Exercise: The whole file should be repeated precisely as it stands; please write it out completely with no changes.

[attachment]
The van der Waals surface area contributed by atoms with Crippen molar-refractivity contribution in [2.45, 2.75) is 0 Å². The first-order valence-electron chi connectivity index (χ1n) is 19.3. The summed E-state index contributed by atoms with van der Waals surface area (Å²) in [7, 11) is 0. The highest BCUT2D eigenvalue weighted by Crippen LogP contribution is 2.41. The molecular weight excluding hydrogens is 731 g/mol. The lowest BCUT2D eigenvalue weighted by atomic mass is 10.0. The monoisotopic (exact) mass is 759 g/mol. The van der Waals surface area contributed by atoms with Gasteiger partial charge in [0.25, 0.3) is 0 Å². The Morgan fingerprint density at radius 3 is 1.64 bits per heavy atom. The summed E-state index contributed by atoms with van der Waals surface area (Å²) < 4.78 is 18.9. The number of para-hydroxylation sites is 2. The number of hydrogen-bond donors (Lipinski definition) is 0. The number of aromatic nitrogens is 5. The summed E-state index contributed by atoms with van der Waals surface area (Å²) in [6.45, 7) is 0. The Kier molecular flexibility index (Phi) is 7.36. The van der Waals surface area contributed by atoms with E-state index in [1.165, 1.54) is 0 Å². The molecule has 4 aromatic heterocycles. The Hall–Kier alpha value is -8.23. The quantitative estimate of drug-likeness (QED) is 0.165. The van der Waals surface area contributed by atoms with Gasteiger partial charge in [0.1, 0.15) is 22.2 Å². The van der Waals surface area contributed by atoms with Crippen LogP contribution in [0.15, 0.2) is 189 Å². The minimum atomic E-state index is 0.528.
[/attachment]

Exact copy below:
The van der Waals surface area contributed by atoms with Crippen molar-refractivity contribution in [2.45, 2.75) is 0 Å². The first-order valence-electron chi connectivity index (χ1n) is 19.3. The summed E-state index contributed by atoms with van der Waals surface area (Å²) in [7, 11) is 0. The highest BCUT2D eigenvalue weighted by Crippen LogP contribution is 2.41. The molecular weight excluding hydrogens is 731 g/mol. The lowest BCUT2D eigenvalue weighted by atomic mass is 10.0. The monoisotopic (exact) mass is 759 g/mol. The van der Waals surface area contributed by atoms with Gasteiger partial charge in [0.25, 0.3) is 0 Å². The Morgan fingerprint density at radius 3 is 1.64 bits per heavy atom. The summed E-state index contributed by atoms with van der Waals surface area (Å²) < 4.78 is 18.9. The number of para-hydroxylation sites is 2. The number of hydrogen-bond donors (Lipinski definition) is 0. The number of aromatic nitrogens is 5. The summed E-state index contributed by atoms with van der Waals surface area (Å²) in [6.45, 7) is 0. The Kier molecular flexibility index (Phi) is 7.36. The van der Waals surface area contributed by atoms with E-state index in [1.165, 1.54) is 0 Å². The molecule has 4 aromatic heterocycles. The Hall–Kier alpha value is -8.23. The quantitative estimate of drug-likeness (QED) is 0.165. The van der Waals surface area contributed by atoms with Gasteiger partial charge in [0.1, 0.15) is 22.2 Å². The van der Waals surface area contributed by atoms with Crippen LogP contribution in [0.15, 0.2) is 189 Å². The minimum atomic E-state index is 0.528.